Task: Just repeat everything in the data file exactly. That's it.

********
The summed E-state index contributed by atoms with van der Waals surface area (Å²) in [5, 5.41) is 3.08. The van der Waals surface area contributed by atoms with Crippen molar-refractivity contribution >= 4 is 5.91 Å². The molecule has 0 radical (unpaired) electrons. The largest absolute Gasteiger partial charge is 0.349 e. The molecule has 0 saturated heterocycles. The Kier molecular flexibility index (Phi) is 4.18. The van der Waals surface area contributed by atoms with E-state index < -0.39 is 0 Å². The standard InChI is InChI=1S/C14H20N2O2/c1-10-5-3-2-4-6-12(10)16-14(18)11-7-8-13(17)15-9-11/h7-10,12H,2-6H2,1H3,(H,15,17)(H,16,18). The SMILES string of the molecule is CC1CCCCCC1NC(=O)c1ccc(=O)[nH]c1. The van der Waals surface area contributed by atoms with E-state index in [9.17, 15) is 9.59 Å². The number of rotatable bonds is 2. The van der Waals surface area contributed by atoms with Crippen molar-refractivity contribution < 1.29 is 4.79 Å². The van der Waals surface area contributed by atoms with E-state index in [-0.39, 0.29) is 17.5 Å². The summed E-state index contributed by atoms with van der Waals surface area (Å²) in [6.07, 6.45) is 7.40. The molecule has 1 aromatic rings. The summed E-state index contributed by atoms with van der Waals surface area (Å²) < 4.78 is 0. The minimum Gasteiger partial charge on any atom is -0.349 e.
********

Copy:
The summed E-state index contributed by atoms with van der Waals surface area (Å²) in [5, 5.41) is 3.08. The van der Waals surface area contributed by atoms with Crippen molar-refractivity contribution >= 4 is 5.91 Å². The molecule has 0 radical (unpaired) electrons. The largest absolute Gasteiger partial charge is 0.349 e. The molecule has 0 saturated heterocycles. The Kier molecular flexibility index (Phi) is 4.18. The van der Waals surface area contributed by atoms with E-state index < -0.39 is 0 Å². The standard InChI is InChI=1S/C14H20N2O2/c1-10-5-3-2-4-6-12(10)16-14(18)11-7-8-13(17)15-9-11/h7-10,12H,2-6H2,1H3,(H,15,17)(H,16,18). The SMILES string of the molecule is CC1CCCCCC1NC(=O)c1ccc(=O)[nH]c1. The van der Waals surface area contributed by atoms with E-state index in [9.17, 15) is 9.59 Å². The number of rotatable bonds is 2. The van der Waals surface area contributed by atoms with Crippen molar-refractivity contribution < 1.29 is 4.79 Å². The van der Waals surface area contributed by atoms with E-state index in [-0.39, 0.29) is 17.5 Å². The summed E-state index contributed by atoms with van der Waals surface area (Å²) in [6.07, 6.45) is 7.40. The molecule has 1 aromatic rings. The summed E-state index contributed by atoms with van der Waals surface area (Å²) < 4.78 is 0. The minimum Gasteiger partial charge on any atom is -0.349 e.